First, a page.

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by Jan Harold Brunvand
August 28, 1998
It's been a good summer for Internet hoaxes. Depending on your point of view, of course.
This spring, I was subjected to a rash of rumor-mongering on Mirabilis' nifty ICQ network. With a twist. The ICQ client lets you sent URLs to friends, or whole spam-worthy lists of friends. And, sure enough, some ol' favorite net hoaxes were reborn on ICQ, such as:
Of course, they were bullshit. And the fact that they were ICQ messages doesn't alter their "chain mail" sensibilities. Mirabilis has a page about this. What you want to remember, though, is that any formal announcement about ICQ will arrive as a system message, not as a grass-roots rumor.
(You can filter out the spam under the ICQ's Security and Privacy settings, "Ignore List," "Do not accept Multi-Recipient Messages from..." check box. On this same dialog, you can also set to "Accept messages only from users on my contact list.")
As an aside, variations on that last ICQ rumor surfaced this summer on American Online, with the threat that Instant Messages (IMs) will incur a fee unless the chain mail was forwarded. But, really. Even AOL isn't so dim as to kill their #1 cash cow.
A more startling net hoax surfaced on AOL in June, and then spurted out of hijacked Yahoo Mail addresses.
Though pretty obviously a fake (particularly if you weren't even in the same area code of the number you were obliged to call), it was startling all the same. Turns out the number really did connect to a family with a boy named Andy, who knew nothing about the hoax. (The number was subsequently disconnected, and the Eff-Bee-Eye is on the case.) [c|net]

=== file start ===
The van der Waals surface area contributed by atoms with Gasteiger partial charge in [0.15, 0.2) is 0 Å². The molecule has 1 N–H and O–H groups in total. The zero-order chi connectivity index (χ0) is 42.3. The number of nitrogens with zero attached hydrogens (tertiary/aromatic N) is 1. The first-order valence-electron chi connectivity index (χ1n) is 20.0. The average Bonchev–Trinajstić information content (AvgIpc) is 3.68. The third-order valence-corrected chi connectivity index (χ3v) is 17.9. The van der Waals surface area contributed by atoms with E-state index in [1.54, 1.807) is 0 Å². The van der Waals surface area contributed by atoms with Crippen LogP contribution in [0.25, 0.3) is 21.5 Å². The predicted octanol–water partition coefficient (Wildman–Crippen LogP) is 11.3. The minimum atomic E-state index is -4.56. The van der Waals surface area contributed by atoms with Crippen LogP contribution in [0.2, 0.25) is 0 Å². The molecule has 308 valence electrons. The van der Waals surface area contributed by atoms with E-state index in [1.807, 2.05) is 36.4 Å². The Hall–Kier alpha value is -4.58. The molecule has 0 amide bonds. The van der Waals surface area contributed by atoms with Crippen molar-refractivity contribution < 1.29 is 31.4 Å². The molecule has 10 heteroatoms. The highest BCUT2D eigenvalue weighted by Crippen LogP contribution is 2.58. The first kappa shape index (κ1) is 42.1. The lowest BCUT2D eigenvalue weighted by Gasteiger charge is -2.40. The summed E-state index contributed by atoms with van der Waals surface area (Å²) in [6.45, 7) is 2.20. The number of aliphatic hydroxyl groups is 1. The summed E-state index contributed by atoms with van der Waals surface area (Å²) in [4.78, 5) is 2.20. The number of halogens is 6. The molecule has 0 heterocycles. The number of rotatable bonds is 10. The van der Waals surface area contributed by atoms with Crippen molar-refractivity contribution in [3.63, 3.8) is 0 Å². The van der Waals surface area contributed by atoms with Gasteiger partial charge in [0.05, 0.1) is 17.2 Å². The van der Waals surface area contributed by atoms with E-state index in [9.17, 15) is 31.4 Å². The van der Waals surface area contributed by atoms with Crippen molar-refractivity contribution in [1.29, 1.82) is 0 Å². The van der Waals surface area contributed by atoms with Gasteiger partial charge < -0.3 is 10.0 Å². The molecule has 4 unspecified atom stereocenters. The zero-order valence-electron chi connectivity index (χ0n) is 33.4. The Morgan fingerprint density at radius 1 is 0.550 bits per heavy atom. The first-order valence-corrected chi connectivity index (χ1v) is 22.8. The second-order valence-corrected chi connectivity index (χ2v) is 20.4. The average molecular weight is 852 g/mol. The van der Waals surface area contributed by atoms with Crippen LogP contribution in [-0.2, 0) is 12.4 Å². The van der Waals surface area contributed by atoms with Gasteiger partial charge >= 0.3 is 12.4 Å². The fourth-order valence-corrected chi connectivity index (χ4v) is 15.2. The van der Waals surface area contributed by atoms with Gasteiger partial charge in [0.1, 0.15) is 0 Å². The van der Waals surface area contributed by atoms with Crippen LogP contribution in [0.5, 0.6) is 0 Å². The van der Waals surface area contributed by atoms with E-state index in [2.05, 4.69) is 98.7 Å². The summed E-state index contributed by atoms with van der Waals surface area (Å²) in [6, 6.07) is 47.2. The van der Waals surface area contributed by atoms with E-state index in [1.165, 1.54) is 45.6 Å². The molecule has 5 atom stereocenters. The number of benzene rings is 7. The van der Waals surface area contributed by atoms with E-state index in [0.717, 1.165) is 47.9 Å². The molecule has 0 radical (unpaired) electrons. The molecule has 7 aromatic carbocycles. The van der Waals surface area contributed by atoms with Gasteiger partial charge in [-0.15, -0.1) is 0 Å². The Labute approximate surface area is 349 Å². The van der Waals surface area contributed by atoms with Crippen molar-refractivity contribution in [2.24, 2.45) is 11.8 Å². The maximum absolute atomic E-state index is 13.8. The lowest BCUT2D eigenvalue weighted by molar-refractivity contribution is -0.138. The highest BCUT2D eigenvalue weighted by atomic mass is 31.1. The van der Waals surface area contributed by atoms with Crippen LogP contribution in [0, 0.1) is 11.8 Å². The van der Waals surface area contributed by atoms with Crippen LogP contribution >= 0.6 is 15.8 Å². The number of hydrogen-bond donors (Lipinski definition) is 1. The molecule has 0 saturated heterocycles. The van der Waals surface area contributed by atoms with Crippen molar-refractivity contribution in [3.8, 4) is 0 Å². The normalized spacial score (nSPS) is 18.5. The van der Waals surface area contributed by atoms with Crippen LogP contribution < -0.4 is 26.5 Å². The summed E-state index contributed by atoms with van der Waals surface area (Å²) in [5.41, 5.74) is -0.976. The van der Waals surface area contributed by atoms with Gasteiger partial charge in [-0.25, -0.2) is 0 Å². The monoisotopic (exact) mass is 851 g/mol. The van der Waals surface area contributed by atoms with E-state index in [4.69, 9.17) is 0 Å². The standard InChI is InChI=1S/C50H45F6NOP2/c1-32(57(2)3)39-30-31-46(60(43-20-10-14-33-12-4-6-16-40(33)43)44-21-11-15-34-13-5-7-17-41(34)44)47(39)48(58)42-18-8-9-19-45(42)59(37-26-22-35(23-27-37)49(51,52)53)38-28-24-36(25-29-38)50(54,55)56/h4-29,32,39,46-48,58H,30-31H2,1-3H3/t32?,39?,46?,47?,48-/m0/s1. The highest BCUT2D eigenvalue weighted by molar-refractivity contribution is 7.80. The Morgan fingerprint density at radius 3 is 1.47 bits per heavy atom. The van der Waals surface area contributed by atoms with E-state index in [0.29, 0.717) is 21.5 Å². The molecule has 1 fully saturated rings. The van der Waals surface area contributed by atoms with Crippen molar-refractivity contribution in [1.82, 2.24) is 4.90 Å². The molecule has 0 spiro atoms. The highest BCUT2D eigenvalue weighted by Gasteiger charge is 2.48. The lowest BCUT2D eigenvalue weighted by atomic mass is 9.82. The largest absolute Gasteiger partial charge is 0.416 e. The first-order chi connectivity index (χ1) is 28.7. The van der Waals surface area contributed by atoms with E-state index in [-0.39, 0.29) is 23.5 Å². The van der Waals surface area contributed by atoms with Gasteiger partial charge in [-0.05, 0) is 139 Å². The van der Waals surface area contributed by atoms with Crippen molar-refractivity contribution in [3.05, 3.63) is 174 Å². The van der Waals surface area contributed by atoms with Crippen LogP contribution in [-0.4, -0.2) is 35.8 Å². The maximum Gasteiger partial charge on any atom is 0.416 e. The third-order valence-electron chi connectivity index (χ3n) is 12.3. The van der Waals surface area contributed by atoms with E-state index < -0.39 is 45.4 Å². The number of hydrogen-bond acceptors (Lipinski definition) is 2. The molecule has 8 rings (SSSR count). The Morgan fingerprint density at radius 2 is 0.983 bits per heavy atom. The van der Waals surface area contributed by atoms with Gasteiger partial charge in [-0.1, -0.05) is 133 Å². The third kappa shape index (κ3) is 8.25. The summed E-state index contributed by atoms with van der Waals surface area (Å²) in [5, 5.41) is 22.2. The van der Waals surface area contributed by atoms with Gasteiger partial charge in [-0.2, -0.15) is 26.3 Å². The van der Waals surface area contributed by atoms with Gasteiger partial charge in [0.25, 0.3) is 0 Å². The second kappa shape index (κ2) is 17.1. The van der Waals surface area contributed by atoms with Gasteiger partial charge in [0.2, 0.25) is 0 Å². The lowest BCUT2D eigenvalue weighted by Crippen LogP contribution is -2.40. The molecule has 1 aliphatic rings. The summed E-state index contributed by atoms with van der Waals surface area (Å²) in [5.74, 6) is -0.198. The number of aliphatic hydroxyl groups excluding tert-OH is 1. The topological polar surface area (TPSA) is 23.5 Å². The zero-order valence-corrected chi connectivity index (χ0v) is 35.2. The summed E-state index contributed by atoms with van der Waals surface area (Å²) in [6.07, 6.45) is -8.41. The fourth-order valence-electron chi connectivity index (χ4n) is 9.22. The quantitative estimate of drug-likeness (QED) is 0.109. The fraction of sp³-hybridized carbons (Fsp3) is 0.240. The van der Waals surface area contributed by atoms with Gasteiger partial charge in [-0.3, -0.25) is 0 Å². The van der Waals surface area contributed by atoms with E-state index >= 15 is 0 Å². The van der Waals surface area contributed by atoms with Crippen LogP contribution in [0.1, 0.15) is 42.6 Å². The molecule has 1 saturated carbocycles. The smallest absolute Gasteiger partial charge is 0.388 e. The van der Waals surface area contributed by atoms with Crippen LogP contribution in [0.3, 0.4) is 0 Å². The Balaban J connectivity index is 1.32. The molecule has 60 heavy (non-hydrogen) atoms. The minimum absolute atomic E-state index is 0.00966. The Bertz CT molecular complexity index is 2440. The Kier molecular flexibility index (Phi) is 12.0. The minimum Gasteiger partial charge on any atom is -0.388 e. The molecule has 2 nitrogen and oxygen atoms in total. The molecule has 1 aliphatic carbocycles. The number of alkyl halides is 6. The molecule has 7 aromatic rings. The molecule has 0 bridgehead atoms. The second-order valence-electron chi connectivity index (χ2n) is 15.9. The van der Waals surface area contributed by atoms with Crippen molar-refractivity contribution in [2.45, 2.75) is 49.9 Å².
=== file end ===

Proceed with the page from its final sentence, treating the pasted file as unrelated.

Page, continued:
E-mail and online death threats aren't new. Our President has received e-threats. Jodie Foster was an early victim, maybe on account of that whole John Hinckley, Jr./TAXI DRIVER thing. Who knows. It's a pretty sick mind that e-mails death threats, false or otherwise, and thankfully there have been some convictions.
A good hoax doesn't die, it just gets recycled. Such is the case with the ever-popular con that somehow Microsoft's mail server and client prowess has resulted in a way to track down each mail transaction on the 'Net. The original hoax purported that Bill Gates would give you $1000 if you sent the notification on to 1000 friends. Yeah. Right.
The e-mail tracking hoax is back with a twist. If you forward the mail, and wish upon a star (I'd guess), you might get cash prizes ... or a free trip to Disneyworld! Of course it wouldn't be complete without a frantic testimonial:
Once again, it's a hoax. And hey. You don't owe me a thing. Not a damn thing. Oh,... maybe just give a little whistle.
You might be so ticked off at Bill for not sending you $1000 that you'd believe the cyberban legend that some wack Intel engineers sent him a private message, etched into every Pentium chip. Subtle hint: don't judge this book by its cover.
Finally, you might've read about the notorious www.ourfirsttime.com site, wherein two alleged teenagers promised to lose their virginity, live, online. What a thrill, eh? Turned out to be a promotional stunt by a Hollywood hack. The IEG porn site partners spilled the beans, while reporters cried (and howled), "Foul!" I guess reporters can be duped, as well. Ken Tipton (the aforementioned hack) then claimed it was all planned to be some kind of educational soap opera performance art thing. Most recently, he's now claiming to be the victim of libel and defamation.
"So, David, what's the hoax?" Well, dear reader, I think it's up to you to determine who's floating more BS here: